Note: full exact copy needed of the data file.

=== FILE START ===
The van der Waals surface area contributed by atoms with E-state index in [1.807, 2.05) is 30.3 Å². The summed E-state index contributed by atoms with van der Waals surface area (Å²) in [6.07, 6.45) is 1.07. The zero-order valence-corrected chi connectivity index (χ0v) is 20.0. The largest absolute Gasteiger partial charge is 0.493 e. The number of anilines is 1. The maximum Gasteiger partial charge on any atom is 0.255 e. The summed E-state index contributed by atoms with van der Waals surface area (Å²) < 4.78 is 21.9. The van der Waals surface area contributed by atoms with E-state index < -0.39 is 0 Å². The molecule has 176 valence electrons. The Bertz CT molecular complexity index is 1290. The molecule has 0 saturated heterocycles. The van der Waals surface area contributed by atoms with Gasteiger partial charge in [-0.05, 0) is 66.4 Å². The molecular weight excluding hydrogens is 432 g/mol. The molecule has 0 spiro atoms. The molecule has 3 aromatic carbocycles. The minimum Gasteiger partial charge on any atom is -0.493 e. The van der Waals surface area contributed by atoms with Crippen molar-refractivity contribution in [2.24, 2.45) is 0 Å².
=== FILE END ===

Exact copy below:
The van der Waals surface area contributed by atoms with E-state index in [1.807, 2.05) is 30.3 Å². The summed E-state index contributed by atoms with van der Waals surface area (Å²) in [6.07, 6.45) is 1.07. The zero-order valence-corrected chi connectivity index (χ0v) is 20.0. The largest absolute Gasteiger partial charge is 0.493 e. The number of anilines is 1. The maximum Gasteiger partial charge on any atom is 0.255 e. The summed E-state index contributed by atoms with van der Waals surface area (Å²) < 4.78 is 21.9. The van der Waals surface area contributed by atoms with E-state index < -0.39 is 0 Å². The molecule has 176 valence electrons. The Bertz CT molecular complexity index is 1290. The molecule has 0 saturated heterocycles. The van der Waals surface area contributed by atoms with Gasteiger partial charge in [-0.05, 0) is 66.4 Å². The molecular weight excluding hydrogens is 432 g/mol. The molecule has 0 spiro atoms. The molecule has 3 aromatic carbocycles. The minimum Gasteiger partial charge on any atom is -0.493 e. The van der Waals surface area contributed by atoms with Crippen molar-refractivity contribution in [2.24, 2.45) is 0 Å².